Perhaps the proposition to raise the profile of visual arts teachers within the teaching profession is now outdated. This goal, even in the 1960’s was seen by some as misled. Ken Scarlett in June 1962 wrote:

“Why are art teachers so self-conscious? Over the last few years, a number of propositions have been put forward by art teachers in an endeavour to raise the status of art as a subject in schools and to raise the professional prestige of art teachers.

Art teachers must see themselves firstly as members of the broad teaching profession and to do everything in their power to raise the general status of teachers.
It is very clear that the present salaries inside the Education Department place us at the bottom of the professional ladder. In the eyes of the public a salary comparable with an architect, a doctor or an engineer would do more to establish the ‘teaching profession’ than any other proposition.

If we are interested in the status of teachers (and art teachers) let us take up some of the major issues such as methods of training… conditions of work, facilities for children – and salaries for teachers.”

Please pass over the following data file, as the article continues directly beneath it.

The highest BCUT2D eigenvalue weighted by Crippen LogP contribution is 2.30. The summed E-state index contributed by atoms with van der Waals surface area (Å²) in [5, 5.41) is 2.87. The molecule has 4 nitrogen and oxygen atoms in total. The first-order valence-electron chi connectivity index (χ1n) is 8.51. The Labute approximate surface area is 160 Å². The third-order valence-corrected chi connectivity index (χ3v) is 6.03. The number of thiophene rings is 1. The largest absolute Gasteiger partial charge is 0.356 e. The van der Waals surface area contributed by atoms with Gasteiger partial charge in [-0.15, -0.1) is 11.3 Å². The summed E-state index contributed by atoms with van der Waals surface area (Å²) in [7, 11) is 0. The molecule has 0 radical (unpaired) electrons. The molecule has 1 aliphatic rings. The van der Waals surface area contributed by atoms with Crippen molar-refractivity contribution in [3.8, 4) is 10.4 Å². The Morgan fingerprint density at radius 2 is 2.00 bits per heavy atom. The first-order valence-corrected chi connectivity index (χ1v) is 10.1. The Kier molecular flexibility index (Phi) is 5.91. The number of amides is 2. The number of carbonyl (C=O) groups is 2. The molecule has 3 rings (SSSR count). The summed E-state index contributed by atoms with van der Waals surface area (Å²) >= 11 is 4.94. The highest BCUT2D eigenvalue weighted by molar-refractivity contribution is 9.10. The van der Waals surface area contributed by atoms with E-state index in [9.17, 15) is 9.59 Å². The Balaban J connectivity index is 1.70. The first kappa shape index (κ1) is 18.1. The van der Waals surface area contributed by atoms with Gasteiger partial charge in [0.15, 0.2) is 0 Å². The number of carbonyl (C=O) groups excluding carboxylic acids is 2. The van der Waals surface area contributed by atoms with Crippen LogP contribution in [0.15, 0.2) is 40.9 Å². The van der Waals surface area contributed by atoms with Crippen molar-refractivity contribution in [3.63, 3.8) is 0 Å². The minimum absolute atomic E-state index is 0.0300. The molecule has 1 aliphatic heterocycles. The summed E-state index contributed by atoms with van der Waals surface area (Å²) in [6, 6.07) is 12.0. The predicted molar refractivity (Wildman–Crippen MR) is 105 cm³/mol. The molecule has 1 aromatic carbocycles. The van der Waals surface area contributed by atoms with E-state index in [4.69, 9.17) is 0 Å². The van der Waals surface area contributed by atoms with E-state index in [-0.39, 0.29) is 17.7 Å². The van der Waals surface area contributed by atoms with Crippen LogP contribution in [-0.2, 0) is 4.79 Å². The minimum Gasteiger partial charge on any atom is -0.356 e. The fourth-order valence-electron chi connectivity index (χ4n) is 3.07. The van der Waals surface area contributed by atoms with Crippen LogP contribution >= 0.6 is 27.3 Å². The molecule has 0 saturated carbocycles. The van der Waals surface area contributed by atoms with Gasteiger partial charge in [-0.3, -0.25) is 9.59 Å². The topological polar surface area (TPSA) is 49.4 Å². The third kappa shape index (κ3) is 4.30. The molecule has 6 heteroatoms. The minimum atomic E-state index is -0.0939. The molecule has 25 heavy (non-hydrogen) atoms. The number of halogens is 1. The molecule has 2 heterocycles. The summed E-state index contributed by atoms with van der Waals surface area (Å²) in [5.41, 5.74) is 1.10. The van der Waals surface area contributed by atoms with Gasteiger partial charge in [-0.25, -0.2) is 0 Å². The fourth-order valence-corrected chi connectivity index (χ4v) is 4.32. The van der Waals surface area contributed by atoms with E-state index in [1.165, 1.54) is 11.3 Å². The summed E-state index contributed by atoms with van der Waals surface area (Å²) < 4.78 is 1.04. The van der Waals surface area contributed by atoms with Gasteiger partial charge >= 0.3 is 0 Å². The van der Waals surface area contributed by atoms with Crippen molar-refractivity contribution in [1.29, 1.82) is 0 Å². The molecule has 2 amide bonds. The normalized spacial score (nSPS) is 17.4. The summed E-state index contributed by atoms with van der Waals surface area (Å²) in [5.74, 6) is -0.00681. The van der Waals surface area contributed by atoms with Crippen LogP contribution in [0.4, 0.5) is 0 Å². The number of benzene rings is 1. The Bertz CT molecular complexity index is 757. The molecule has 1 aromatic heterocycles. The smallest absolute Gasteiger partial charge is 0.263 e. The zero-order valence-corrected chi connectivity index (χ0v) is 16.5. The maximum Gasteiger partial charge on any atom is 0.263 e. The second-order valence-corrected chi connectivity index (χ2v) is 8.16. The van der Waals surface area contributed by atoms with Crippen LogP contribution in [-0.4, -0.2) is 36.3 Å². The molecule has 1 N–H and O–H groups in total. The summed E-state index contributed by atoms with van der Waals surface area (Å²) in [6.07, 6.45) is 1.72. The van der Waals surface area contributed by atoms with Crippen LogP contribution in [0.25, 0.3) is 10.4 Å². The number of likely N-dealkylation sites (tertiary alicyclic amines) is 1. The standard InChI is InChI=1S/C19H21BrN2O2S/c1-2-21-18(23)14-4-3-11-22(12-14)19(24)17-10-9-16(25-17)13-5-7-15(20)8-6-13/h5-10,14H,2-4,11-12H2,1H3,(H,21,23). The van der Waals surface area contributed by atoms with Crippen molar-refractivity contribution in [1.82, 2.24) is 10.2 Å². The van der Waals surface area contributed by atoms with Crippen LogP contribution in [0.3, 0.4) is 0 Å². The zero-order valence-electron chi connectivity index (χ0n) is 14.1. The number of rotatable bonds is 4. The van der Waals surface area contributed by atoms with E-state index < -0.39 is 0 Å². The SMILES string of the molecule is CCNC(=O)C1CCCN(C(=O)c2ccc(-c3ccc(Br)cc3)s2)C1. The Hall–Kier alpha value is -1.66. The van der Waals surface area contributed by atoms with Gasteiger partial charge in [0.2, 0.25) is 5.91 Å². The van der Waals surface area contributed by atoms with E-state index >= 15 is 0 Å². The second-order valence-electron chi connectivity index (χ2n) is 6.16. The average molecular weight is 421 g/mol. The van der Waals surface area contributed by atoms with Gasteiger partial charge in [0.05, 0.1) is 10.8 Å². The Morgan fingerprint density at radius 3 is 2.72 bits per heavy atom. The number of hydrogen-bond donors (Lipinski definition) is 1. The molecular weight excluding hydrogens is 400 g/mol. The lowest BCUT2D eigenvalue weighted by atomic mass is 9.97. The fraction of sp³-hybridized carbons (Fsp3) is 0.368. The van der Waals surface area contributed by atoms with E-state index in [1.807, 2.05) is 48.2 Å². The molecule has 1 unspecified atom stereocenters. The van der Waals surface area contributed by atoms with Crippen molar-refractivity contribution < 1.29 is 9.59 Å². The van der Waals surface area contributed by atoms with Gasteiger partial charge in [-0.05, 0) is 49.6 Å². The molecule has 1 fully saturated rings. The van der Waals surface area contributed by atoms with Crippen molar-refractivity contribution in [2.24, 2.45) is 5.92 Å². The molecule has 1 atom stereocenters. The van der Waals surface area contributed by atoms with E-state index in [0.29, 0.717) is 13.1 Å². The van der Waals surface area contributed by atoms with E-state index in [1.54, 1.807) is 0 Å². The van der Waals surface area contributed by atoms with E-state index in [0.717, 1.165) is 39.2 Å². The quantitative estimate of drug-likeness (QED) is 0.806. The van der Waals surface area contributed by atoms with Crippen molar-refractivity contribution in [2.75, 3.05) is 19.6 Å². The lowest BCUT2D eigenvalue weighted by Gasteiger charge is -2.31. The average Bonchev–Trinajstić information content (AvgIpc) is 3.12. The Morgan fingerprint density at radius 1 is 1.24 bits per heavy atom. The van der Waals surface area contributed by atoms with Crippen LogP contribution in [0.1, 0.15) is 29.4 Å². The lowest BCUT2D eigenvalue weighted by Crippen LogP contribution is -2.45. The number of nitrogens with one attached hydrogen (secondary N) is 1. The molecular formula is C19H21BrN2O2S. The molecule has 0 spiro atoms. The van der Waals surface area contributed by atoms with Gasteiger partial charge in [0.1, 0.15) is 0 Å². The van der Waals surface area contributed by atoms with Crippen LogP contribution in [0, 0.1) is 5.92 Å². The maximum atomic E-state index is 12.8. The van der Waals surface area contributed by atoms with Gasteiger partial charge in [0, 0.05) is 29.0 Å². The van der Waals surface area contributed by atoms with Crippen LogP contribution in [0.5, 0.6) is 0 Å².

Ken Scarlett’s call for solidarity among teachers, irrespective of their subject area, highlights a collective need to address systemic issues such as salaries, working conditions, and professional development opportunities. This sentiment, articulated over four decades ago, remains profoundly relevant as educators advocate for equitable treatment and recognition in the face of contemporary challenges.

The COVID-19 pandemic has further underscored the importance of supporting and valuing educators. Teacher strikes in schools and universities throughout 2022 and 2023, and ongoing discussions about working conditions and remuneration highlight the urgency of addressing longstanding issues within the education sector.

Amidst Victoria’s challenges of teacher shortages, out-of-field teaching, and low retention rates, it is crucial to acknowledge that educators have been tirelessly advocating for support and policy reforms across various fronts, achieving some milestones while encountering obstacles in others, over the span of six decades.

The journey towards recognising the value of art education and the status of art teachers is a continuous one. By reflecting on historical debates and engaging in contemporary conversations, we can strive towards a future where all educators are respected, supported, and valued for their invaluable contributions to society.

DET smallest
Monash University